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¡Bienvenido a Washington Heights! / Welcome to Washington Heights!

Lin-Manuel Miranda’s musical In the Heights takes place in Washington Heights — a vibrant neighborhood that spans 35 blocks on the northern tip of Manhattan. The community is largely populated by people of Dominican descent, as well as other Spanish-speaking populations like Puerto Ricans and Cubans. Meet the characters of this Tony Award-winning smash hit and learn more about the real-life community they inhabit.



Usnavi de la Vega:
Our protagonist, Usnavi, owns the corner bodega and longs to visit the Dominican Republic, where he has not been since his parents immigrated when he was a child. They have since passed away, and he was raised by Abuela Claudia, who is not actually his grandmother but is as close as family to him. He is in love with Vanessa but struggles to share his feelings. Usnavi serves as an unofficial ambassador for his community.


Nina Rosario:
Nina, a first-generation college student, has just returned home from her first year at Stanford University. She is the daughter of Kevin and Camila Rosario, the owners of the local car service. The community looks to her as a symbol of success, as someone who has achieved great things outside “the Heights.”


Camila Rosario:
Camila is the co-owner of Rosario’s Car Service and has a quiet but strong hold on her husband, Kevin. She fell in love with Kevin in Puerto Rico at 19 and emigrated with him to New York, where they opened their business and raised their daughter, Nina.


Kevin Rosario:
Kevin is the owner of the local car service, father to Nina and husband to Camila. After emigrating from Puerto Rico, he has worked hard his entire life to build his business and provide for his family. He is stubborn and is also fiercely proud of his daughter’s achievements.


Abuela Claudia:
Abuela Claudia emigrated from Cuba when she was very young and is the matriarch of the entire neighborhood. She has raised Usnavi since his parents died, and she serves as a guiding light for many in the community.


Sonny: Sonny is Usnavi’s 15-year-old cousin who helps at the bodega in the summer. He hangs out with his friend Graffiti Pete but also has a strong desire to make his community better and be like his older cousin and mentor, Usnavi.


Benny is best friends with Usnavi and is in love with Nina, even though her father disapproves. He is a driver for Rosario’s Car Service, who Kevin took under his wing, and he hopes to someday own his own car service.


Vanessa: Vanessa works at the local salon, and she longs to make her way out of Washington Heights and away from her alcoholic mother. Vanessa grew up with Usnavi and Benny, and she is now the object of Usnavi’s hidden affection.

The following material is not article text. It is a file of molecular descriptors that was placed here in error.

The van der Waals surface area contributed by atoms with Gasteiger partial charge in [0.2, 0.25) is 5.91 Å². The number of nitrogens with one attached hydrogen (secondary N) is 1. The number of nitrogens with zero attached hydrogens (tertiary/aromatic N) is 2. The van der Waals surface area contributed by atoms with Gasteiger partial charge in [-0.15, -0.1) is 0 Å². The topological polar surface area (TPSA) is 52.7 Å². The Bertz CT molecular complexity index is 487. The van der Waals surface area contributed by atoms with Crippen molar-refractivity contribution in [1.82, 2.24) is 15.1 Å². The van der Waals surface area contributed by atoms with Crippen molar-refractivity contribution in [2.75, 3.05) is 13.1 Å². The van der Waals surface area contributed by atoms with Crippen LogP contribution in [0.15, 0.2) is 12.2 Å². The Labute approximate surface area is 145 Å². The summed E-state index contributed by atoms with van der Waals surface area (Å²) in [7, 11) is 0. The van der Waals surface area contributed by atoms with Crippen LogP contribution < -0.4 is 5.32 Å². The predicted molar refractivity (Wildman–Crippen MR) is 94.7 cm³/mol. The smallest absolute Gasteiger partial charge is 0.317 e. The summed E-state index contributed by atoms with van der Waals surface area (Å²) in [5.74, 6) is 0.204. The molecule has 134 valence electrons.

Daniela is sassy and savvy and the owner of her own salon. She has fought to create her own business but cannot compete with the rent hikes as the neighborhood gentrifies.


Carla works at Daniela’s salon and is her best friend. She is a kind, sweet young woman, who cares deeply for her family and friends but is a bit naive.


Graffiti Pete:
Graffiti Pete is constantly hanging around the streets, listening to music and painting graffiti. He is friends with Sonny, much to Usnavi’s dismay, as Usnavi does not want Sonny to follow Pete’s example.


Piragua Guy:
Piragua Guy makes his living walking the streets of Washington Heights selling flavored shaved ice, known in Puerto Rico as “Piragua.” He is a representative of the islands that so many of the residents of the Heights once called home.


The moniker “Washington Heights” comes from George Washington. During the Revolutionary War, the British forced George Washington and his troops out of this section of Manhattan island. Before the English occupied the territory, it was called “Shorokapok” by the Munsee tribe who lived on the land before it was “purchased” by Dutch colonial governor Peter Minuit.

Jumping ahead to the 20th century, Washington Heights changed greatly throughout the years. Before World War II, Irish, Greek and Jewish immigrants ¬flocked to the area to start their lives as Americans. As the century progressed, the ethnic makeup of the neighborhood changed, and racial tensions marred the community.

In the late 1960s, Dominican immigrants began to arrive in Washington Heights, and eventually, it became the center of the Dominican diaspora in America. These changes to the population, as well as relations between the various ethnic groups in the northern neighborhoods, caused tension for the community.

In the 1980s, Washington Heights was plagued with crime and issues connected to the crack epidemic sweeping the nation. As the new millennium approached, community organizers, church leaders, the City of New York and residents of the neighborhood fought to make their community a better place.

Washington Heights is now a thriving community, full of businesses and life, but it now faces new problems that are addressed in In the Heights. With renewal and rebirth of a neighborhood, gentrification often follows. Rents go up, and people who have called the community home can no longer sustain their lives as they knew them. New businesses and developers come in and change the flavor that makes the neighborhood special. For Usnavi, his community and the real people of Washington Heights, the balance between progress and tradition is delicate.

To learn more about the Playhouse production of In the Heights, visit the production detail page.

This blog includes dramaturgical content written and provided by Milwaukee Repertory Theater.